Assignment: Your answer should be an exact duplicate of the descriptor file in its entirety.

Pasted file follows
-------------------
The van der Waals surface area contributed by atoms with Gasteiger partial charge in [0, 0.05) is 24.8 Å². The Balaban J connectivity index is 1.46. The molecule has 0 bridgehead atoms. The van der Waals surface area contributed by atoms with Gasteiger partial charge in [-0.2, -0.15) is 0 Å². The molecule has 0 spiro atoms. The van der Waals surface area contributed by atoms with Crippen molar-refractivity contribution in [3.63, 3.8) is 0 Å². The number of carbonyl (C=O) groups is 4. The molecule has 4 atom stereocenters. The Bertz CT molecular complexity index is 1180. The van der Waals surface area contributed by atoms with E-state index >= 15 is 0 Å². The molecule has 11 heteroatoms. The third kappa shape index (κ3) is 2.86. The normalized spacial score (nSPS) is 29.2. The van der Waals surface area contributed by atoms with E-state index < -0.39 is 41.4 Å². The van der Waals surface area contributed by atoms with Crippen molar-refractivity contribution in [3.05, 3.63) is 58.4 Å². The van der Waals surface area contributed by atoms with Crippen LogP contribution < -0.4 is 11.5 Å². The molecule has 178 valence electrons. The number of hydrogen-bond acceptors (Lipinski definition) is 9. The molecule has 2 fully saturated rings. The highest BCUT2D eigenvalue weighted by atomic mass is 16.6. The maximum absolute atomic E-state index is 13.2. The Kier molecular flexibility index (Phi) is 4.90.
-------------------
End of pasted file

The van der Waals surface area contributed by atoms with Gasteiger partial charge in [0, 0.05) is 24.8 Å². The Balaban J connectivity index is 1.46. The molecule has 0 bridgehead atoms. The van der Waals surface area contributed by atoms with Gasteiger partial charge in [-0.2, -0.15) is 0 Å². The molecule has 0 spiro atoms. The van der Waals surface area contributed by atoms with Crippen molar-refractivity contribution in [3.63, 3.8) is 0 Å². The number of carbonyl (C=O) groups is 4. The molecule has 4 atom stereocenters. The Bertz CT molecular complexity index is 1180. The van der Waals surface area contributed by atoms with E-state index >= 15 is 0 Å². The molecule has 11 heteroatoms. The third kappa shape index (κ3) is 2.86. The normalized spacial score (nSPS) is 29.2. The van der Waals surface area contributed by atoms with E-state index < -0.39 is 41.4 Å². The van der Waals surface area contributed by atoms with Crippen molar-refractivity contribution in [3.05, 3.63) is 58.4 Å². The van der Waals surface area contributed by atoms with Crippen LogP contribution < -0.4 is 11.5 Å². The molecule has 178 valence electrons. The number of hydrogen-bond acceptors (Lipinski definition) is 9. The molecule has 2 fully saturated rings. The highest BCUT2D eigenvalue weighted by atomic mass is 16.6. The maximum absolute atomic E-state index is 13.2. The Kier molecular flexibility index (Phi) is 4.90.